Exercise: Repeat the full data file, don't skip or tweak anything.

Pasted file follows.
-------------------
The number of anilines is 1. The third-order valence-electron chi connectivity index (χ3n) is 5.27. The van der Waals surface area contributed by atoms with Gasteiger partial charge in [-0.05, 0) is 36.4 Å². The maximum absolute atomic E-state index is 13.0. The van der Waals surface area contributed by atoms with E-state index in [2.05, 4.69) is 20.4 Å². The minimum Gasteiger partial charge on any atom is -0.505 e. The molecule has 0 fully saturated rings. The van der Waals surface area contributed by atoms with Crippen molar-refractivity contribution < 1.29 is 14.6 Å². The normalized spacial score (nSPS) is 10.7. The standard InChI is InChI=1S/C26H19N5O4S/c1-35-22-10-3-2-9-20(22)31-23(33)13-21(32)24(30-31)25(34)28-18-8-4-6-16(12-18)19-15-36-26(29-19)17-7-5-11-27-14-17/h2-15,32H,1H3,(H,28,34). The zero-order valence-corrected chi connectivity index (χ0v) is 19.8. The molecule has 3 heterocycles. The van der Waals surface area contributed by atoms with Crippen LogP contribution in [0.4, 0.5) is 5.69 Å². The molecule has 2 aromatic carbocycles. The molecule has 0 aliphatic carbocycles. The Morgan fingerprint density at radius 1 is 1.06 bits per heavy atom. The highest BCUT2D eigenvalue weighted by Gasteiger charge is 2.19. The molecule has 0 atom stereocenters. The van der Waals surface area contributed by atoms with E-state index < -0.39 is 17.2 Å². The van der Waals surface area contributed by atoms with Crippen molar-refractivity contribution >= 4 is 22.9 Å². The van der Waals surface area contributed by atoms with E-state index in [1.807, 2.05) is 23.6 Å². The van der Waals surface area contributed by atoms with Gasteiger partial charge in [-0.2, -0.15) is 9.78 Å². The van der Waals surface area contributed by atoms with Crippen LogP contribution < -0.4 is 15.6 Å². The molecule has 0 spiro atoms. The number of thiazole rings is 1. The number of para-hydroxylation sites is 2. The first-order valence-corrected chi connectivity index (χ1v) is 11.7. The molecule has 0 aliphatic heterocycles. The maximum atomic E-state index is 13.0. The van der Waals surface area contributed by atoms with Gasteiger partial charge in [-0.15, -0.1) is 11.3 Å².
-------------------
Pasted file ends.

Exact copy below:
The number of anilines is 1. The third-order valence-electron chi connectivity index (χ3n) is 5.27. The van der Waals surface area contributed by atoms with Gasteiger partial charge in [-0.05, 0) is 36.4 Å². The maximum absolute atomic E-state index is 13.0. The van der Waals surface area contributed by atoms with E-state index in [2.05, 4.69) is 20.4 Å². The minimum Gasteiger partial charge on any atom is -0.505 e. The molecule has 0 fully saturated rings. The van der Waals surface area contributed by atoms with Crippen molar-refractivity contribution < 1.29 is 14.6 Å². The normalized spacial score (nSPS) is 10.7. The standard InChI is InChI=1S/C26H19N5O4S/c1-35-22-10-3-2-9-20(22)31-23(33)13-21(32)24(30-31)25(34)28-18-8-4-6-16(12-18)19-15-36-26(29-19)17-7-5-11-27-14-17/h2-15,32H,1H3,(H,28,34). The zero-order valence-corrected chi connectivity index (χ0v) is 19.8. The molecule has 3 heterocycles. The van der Waals surface area contributed by atoms with Crippen LogP contribution in [0.4, 0.5) is 5.69 Å². The molecule has 2 aromatic carbocycles. The molecule has 0 aliphatic carbocycles. The Morgan fingerprint density at radius 1 is 1.06 bits per heavy atom. The highest BCUT2D eigenvalue weighted by Gasteiger charge is 2.19. The molecule has 0 atom stereocenters. The van der Waals surface area contributed by atoms with E-state index < -0.39 is 17.2 Å². The van der Waals surface area contributed by atoms with Crippen molar-refractivity contribution >= 4 is 22.9 Å². The van der Waals surface area contributed by atoms with E-state index in [1.807, 2.05) is 23.6 Å². The van der Waals surface area contributed by atoms with Gasteiger partial charge in [-0.2, -0.15) is 9.78 Å². The van der Waals surface area contributed by atoms with Crippen LogP contribution < -0.4 is 15.6 Å². The molecule has 0 spiro atoms. The number of thiazole rings is 1. The number of para-hydroxylation sites is 2. The first-order valence-corrected chi connectivity index (χ1v) is 11.7. The molecule has 0 aliphatic heterocycles. The maximum atomic E-state index is 13.0. The van der Waals surface area contributed by atoms with Gasteiger partial charge in [-0.15, -0.1) is 11.3 Å².